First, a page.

Internet censorship in liberal democracies: Learning from autocracies?

Andreas Busch*, Patrick Theiner, Yana Breindl

*Corresponding author for this work

Research output: Chapter in Book/Report/Conference proceedingChapter (peer-reviewed)peer-review


Internet blocking is no longer a tool wielded only by authoritarian regimes, but one also commonly employed by liberal democracies. In the last decade, access restrictions have become the go-to policy solution where enforcing content regulation is difficult such as child pornography, copyright infringement, or online gambling. In liberal democracies, Internet blocking takes the shape of self-, co-, or state regulation, as well as combinations of these forms. Content restrictions lie at the intersection of various constitutional rights and principles, and honoring this delicate balance seems easiest through the democratic accountability inherent in formal legislation. However, many other regulatory schemes have emerged from completely private self-regulation by Internet Service Providers (ISPs), such as the UK’s Cleanfeed system, to hybrid public–private partnerships in the shape of co-regulatory arrangements used in Germany or Scandinavia. As of 2015, most liberal democracies have introduced access restrictions through one or more of these three regulatory modes. But what explains their diversity and their systematic variation across countries? This chapter builds on insights generated in a larger research project on “Net Blocking in Liberal Democracies.” Its first part provides an empirical introduction to the topic by looking at Internet blocking in 21 liberal democracies. Next, we provide an analysis of factors influencing whether democracies erect access impediments. We point out some common driving forces and obstacles, partially building on Lijphart’s typology of democracies. Lastly, we discuss the results with a special view towards topics of democratic theory such as “embedded democracy” and “crisis of democracy.”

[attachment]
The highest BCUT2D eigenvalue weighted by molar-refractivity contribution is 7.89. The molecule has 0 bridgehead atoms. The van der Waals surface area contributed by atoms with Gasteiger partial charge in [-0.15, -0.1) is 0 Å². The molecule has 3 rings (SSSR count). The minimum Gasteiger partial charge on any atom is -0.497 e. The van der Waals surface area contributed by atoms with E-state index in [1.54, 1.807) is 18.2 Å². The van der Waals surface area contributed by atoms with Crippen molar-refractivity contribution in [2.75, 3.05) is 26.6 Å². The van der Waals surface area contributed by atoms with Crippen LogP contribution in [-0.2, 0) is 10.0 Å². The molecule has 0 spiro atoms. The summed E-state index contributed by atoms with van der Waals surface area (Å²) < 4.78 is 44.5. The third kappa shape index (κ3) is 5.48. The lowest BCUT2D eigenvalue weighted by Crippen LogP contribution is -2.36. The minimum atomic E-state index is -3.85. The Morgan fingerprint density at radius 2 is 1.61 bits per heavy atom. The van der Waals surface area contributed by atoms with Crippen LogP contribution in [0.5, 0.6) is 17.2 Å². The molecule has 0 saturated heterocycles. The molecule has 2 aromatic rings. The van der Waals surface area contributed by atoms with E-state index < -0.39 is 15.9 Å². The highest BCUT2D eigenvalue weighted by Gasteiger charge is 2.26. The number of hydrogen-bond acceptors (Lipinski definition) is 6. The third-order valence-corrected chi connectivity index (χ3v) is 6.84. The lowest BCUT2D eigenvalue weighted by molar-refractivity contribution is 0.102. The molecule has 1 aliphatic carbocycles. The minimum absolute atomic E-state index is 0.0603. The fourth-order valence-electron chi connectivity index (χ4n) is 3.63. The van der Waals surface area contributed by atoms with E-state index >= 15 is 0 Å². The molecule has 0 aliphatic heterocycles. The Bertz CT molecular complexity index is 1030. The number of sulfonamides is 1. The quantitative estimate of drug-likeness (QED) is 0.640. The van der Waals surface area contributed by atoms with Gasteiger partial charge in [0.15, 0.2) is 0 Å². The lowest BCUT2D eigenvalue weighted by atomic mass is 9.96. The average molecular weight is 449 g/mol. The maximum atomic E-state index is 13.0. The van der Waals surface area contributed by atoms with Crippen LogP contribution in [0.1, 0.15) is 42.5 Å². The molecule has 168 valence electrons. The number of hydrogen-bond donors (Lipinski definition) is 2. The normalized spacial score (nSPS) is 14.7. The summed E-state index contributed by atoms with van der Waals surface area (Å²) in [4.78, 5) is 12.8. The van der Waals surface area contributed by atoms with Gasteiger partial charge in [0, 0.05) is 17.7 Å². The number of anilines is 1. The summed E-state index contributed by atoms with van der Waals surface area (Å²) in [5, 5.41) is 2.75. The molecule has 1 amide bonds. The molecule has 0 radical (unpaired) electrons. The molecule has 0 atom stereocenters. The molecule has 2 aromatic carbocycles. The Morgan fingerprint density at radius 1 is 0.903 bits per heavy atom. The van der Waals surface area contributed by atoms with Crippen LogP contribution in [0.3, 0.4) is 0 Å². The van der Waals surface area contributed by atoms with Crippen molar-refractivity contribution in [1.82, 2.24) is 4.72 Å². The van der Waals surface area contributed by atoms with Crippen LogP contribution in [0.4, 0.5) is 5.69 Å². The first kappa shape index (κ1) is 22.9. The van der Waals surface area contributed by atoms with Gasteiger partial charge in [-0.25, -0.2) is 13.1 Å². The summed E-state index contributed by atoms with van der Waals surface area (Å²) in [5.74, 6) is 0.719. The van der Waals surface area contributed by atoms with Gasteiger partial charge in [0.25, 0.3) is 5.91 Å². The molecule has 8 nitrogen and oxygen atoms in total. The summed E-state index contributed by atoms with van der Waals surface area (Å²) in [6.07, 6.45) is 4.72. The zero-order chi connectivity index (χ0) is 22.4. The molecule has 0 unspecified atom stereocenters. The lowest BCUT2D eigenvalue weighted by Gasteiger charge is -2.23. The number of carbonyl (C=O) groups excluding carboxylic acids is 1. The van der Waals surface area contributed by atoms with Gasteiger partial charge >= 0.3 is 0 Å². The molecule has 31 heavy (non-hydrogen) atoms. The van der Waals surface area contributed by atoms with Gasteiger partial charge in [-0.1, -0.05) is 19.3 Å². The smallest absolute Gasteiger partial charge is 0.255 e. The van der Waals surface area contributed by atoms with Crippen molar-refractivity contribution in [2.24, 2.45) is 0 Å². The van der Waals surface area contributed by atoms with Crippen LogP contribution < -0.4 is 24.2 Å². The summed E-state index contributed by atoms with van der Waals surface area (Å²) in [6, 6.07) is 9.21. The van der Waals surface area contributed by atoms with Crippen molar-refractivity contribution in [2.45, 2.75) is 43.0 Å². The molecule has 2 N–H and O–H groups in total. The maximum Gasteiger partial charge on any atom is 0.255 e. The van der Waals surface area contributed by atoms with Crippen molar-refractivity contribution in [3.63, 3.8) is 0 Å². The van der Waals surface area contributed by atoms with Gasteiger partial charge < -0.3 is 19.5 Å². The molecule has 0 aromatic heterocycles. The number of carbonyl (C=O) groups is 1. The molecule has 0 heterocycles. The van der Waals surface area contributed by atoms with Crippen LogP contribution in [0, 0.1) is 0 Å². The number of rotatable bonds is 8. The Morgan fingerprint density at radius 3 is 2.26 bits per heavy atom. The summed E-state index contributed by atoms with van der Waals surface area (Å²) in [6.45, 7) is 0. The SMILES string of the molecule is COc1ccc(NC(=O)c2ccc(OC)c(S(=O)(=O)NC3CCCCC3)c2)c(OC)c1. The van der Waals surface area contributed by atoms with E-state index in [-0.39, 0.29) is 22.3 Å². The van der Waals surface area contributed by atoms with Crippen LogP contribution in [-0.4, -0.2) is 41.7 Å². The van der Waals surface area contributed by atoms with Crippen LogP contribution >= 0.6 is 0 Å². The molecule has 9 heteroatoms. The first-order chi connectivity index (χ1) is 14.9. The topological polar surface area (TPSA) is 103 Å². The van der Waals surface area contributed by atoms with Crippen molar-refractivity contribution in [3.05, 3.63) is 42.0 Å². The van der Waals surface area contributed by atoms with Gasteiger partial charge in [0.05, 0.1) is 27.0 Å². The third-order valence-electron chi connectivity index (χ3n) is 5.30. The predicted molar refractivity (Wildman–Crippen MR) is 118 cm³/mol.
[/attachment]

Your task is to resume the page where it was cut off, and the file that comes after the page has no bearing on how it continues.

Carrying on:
Original languageEnglish
Title of host publicationManaging Democracy in the Digital Age
Subtitle of host publicationInternet Regulation, Social Media Use, and Online Civic Engagement
EditorsJulia Schwanholz, Todd Graham, Peter-Tobias Stoll
PublisherSpringer, Cham
Number of pages18
ISBN (Electronic)9783319617084
ISBN (Print)9783319617077, 9783319871400
Publication statusPublished - 22 Sep 2017


  • Internet
  • Internet architecture
  • blocking
  • content regulation
  • copyright
  • online gambling
  • regulatory politics
  • liberal democracies
  • comparative public policy
  • quantitative analysis


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  • Parliaments 2.0? Digital media use by national parliaments in the EU

    Theiner, P., Schwanholz, J. & Busch, A., 22 Sep 2017, Managing Democracy in the Digital Age: Internet Regulation, Social Media Use, and Online Civic Engagement. Schwanholz, J., Graham, T. & Stoll, P-T. (eds.). 1st ed. Springer, Cham, p. 77-95 19 p.

    Research output: Chapter in Book/Report/Conference proceedingChapter

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